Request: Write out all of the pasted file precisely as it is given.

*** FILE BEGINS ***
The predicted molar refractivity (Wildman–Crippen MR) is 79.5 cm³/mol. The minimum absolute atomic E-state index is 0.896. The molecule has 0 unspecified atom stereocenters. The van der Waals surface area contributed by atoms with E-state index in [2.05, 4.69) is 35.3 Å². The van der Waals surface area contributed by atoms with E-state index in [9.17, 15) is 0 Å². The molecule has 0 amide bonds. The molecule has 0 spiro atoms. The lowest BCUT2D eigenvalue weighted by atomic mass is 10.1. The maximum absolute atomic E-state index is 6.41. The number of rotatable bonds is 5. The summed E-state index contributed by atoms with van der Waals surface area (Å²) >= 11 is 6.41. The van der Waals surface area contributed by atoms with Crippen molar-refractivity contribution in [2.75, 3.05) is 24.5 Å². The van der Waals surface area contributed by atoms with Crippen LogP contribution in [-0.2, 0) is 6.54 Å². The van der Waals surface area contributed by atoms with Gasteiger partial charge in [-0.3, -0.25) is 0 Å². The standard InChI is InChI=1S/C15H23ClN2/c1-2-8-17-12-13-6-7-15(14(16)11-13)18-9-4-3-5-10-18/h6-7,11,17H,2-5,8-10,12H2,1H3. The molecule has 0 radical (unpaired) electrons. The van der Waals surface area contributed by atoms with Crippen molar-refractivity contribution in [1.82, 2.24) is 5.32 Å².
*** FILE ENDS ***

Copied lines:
The predicted molar refractivity (Wildman–Crippen MR) is 79.5 cm³/mol. The minimum absolute atomic E-state index is 0.896. The molecule has 0 unspecified atom stereocenters. The van der Waals surface area contributed by atoms with E-state index in [2.05, 4.69) is 35.3 Å². The van der Waals surface area contributed by atoms with E-state index in [9.17, 15) is 0 Å². The molecule has 0 amide bonds. The molecule has 0 spiro atoms. The lowest BCUT2D eigenvalue weighted by atomic mass is 10.1. The maximum absolute atomic E-state index is 6.41. The number of rotatable bonds is 5. The summed E-state index contributed by atoms with van der Waals surface area (Å²) >= 11 is 6.41. The van der Waals surface area contributed by atoms with Crippen molar-refractivity contribution in [2.75, 3.05) is 24.5 Å². The van der Waals surface area contributed by atoms with Crippen LogP contribution in [-0.2, 0) is 6.54 Å². The van der Waals surface area contributed by atoms with Gasteiger partial charge in [-0.3, -0.25) is 0 Å². The standard InChI is InChI=1S/C15H23ClN2/c1-2-8-17-12-13-6-7-15(14(16)11-13)18-9-4-3-5-10-18/h6-7,11,17H,2-5,8-10,12H2,1H3. The molecule has 0 radical (unpaired) electrons. The van der Waals surface area contributed by atoms with Crippen molar-refractivity contribution in [1.82, 2.24) is 5.32 Å².